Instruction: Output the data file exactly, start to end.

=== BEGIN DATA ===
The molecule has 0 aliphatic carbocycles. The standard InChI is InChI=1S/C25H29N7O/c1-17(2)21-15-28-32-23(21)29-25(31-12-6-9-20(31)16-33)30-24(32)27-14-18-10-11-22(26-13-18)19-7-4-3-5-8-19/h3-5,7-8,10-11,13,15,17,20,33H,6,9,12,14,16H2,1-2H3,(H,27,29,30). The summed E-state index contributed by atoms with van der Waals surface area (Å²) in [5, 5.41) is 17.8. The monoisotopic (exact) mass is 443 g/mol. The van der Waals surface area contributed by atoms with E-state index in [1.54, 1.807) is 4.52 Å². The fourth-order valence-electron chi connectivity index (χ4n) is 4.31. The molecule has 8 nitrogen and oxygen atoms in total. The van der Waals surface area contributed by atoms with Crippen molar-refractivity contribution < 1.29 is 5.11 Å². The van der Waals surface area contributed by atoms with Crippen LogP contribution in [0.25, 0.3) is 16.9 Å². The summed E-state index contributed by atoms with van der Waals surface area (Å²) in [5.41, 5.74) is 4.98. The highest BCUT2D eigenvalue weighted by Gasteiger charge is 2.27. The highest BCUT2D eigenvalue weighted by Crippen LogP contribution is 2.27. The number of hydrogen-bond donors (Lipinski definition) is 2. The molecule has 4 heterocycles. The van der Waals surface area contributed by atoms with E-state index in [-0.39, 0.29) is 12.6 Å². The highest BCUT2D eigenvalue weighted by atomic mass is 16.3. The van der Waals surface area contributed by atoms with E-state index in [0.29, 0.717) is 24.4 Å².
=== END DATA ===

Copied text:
The molecule has 0 aliphatic carbocycles. The standard InChI is InChI=1S/C25H29N7O/c1-17(2)21-15-28-32-23(21)29-25(31-12-6-9-20(31)16-33)30-24(32)27-14-18-10-11-22(26-13-18)19-7-4-3-5-8-19/h3-5,7-8,10-11,13,15,17,20,33H,6,9,12,14,16H2,1-2H3,(H,27,29,30). The summed E-state index contributed by atoms with van der Waals surface area (Å²) in [5, 5.41) is 17.8. The monoisotopic (exact) mass is 443 g/mol. The van der Waals surface area contributed by atoms with E-state index in [1.54, 1.807) is 4.52 Å². The fourth-order valence-electron chi connectivity index (χ4n) is 4.31. The molecule has 8 nitrogen and oxygen atoms in total. The van der Waals surface area contributed by atoms with Crippen molar-refractivity contribution < 1.29 is 5.11 Å². The van der Waals surface area contributed by atoms with Crippen LogP contribution in [0.25, 0.3) is 16.9 Å². The summed E-state index contributed by atoms with van der Waals surface area (Å²) in [5.41, 5.74) is 4.98. The highest BCUT2D eigenvalue weighted by Gasteiger charge is 2.27. The highest BCUT2D eigenvalue weighted by Crippen LogP contribution is 2.27. The number of hydrogen-bond donors (Lipinski definition) is 2. The molecule has 4 heterocycles. The van der Waals surface area contributed by atoms with E-state index in [-0.39, 0.29) is 12.6 Å². The highest BCUT2D eigenvalue weighted by atomic mass is 16.3. The van der Waals surface area contributed by atoms with E-state index in [0.29, 0.717) is 24.4 Å².